Top ten most-read posts of 2020

In the closing days of 2020, which has been an extraordinary year for everyone, we would like to present you the traditional European Law Blog top 10 of most-read blog posts this year. This top 10 provides us with the opportunity to celebrate the most popular blog posts, to offer an insight in the topics that have gotten the most attention from our readers, and to thank the authors who have contributed to our blog in these exceptional circumstances.

The list is clearly dominated by data protection issues, which emerge as the number one legal theme of the year. The CJEU’s judgment in Schrems II has provoked much discussion, on this blog and elsewhere, about the future of international data transfers. It is therefore no surprise that posts on this topic have been prominent amongst our readership. Data protection issues have also been discussed in relation to the Covid-19 global pandemic. In an attempt to break the chain of Covid-19 infections, many governments have launched tracing and warning apps, which has raised questions over data protection. Posts related to these issues have definitely caught the attention of our readers.

Without further ado, here is our top ten most-read posts of 2020:

10. A regulatory conundrum in the platform economy, case C-390/18 Airbnb Ireland

By Augustin Chapuis-Doppler and Vincent Delhomme

9. In Support of the EU Rule of Law and Advocate General Eleanor Sharpston – An Open Letter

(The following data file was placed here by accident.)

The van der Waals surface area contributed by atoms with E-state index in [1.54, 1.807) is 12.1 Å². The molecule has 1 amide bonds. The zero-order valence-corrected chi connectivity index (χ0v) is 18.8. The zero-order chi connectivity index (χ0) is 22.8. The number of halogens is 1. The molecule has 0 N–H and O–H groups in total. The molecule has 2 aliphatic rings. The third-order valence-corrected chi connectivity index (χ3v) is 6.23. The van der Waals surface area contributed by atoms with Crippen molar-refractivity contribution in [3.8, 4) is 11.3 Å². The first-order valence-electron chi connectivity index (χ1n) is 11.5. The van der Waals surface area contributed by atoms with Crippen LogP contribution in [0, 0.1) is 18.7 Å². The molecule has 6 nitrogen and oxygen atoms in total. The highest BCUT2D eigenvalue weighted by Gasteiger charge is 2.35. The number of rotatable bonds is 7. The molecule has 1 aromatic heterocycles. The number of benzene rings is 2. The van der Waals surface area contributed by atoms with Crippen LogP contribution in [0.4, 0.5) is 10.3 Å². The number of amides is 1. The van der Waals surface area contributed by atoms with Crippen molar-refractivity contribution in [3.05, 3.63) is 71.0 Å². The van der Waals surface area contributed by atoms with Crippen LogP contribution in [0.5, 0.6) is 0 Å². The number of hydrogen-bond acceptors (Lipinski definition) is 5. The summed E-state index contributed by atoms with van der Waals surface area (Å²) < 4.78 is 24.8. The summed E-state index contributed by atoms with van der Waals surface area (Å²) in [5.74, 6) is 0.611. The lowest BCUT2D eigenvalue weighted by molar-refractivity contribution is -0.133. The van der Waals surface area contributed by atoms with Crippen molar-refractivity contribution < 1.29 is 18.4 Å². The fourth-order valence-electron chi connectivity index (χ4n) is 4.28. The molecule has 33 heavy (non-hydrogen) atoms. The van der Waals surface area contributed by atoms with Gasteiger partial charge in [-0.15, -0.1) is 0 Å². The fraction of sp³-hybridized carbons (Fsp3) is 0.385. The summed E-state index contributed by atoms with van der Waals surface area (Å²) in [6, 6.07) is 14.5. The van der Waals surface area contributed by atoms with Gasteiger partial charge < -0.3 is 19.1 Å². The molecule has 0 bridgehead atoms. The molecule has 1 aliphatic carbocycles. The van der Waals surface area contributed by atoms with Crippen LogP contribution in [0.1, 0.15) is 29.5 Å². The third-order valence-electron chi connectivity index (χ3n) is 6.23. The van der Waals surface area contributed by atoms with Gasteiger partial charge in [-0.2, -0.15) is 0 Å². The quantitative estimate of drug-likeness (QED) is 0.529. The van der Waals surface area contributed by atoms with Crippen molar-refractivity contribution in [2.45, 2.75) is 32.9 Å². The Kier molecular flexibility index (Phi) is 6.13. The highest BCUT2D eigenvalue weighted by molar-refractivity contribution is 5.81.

By Sandra Hummelbrunner, Lando Kirchmair, Benedikt Pirker, Anne-Carlijn Prickartz and Isabel Staudinger

8. The Coronavirus Crisis and EU Adequacy Decisions for Data Transfers

By Christopher Docksey and Christopher Kuner

7. “Schrems III”? First Thoughts on the EDPB post-Schrems II Recommendations on International Data Transfers (Part 1)

By Theodore Christakis

6. Covid-19: A New Struggle over Privacy, Data Protection and Human Rights?

By Elif Mendos Kuskonmaz and Elspeth Guild

5. International data transfers, standard contractual clauses, and the Privacy Shield: the AG Opinion in Schrems II

By Christopher Kuner

4. What a Journal Makes: As we say goodbye to the European Law Journal

By Joana Mendes and Harm Schepel

3. After Schrems II : Uncertainties on the Legal Basis for Data Transfers and Constitutional Implications for Europe

By Theodore Christakis

2. The PSPP judgment of the German Constitutional Court: An Abrupt Pause to an Intricate Judicial Tango

By Dimitrios Kyriazis

… and with no less than 17,253 clicks, our most-read post of 2020 is:

1. The Schrems II judgment of the Court of Justice and the future of data transfer regulation

By Christopher Kuner

This year, the European Law Blog has seen its team grow, with Maria Haag joining as one of its editors. Maria has previously written some excellent blog posts, and is a lecturer in European Union Law at the Department of Public Law and Governance at Tilburg University. She holds an LL.B. from Durham University, and an LL.M. and Ph.D. from the European University Institute (EUI). Two editorial assistants have also joined our team: Jesse Peters from the University of Amsterdam (UvA) and Marine Corhay from the University of Liège (ULiège).

We would like to thank all of our readers for their interest in our blog, and all contributors for their efforts to give their views on important developments of EU law. We look forward to receiving many exciting new contributions in the coming year, which you can send to us through email (at We wish you all a happy, safe, and healthy 2021!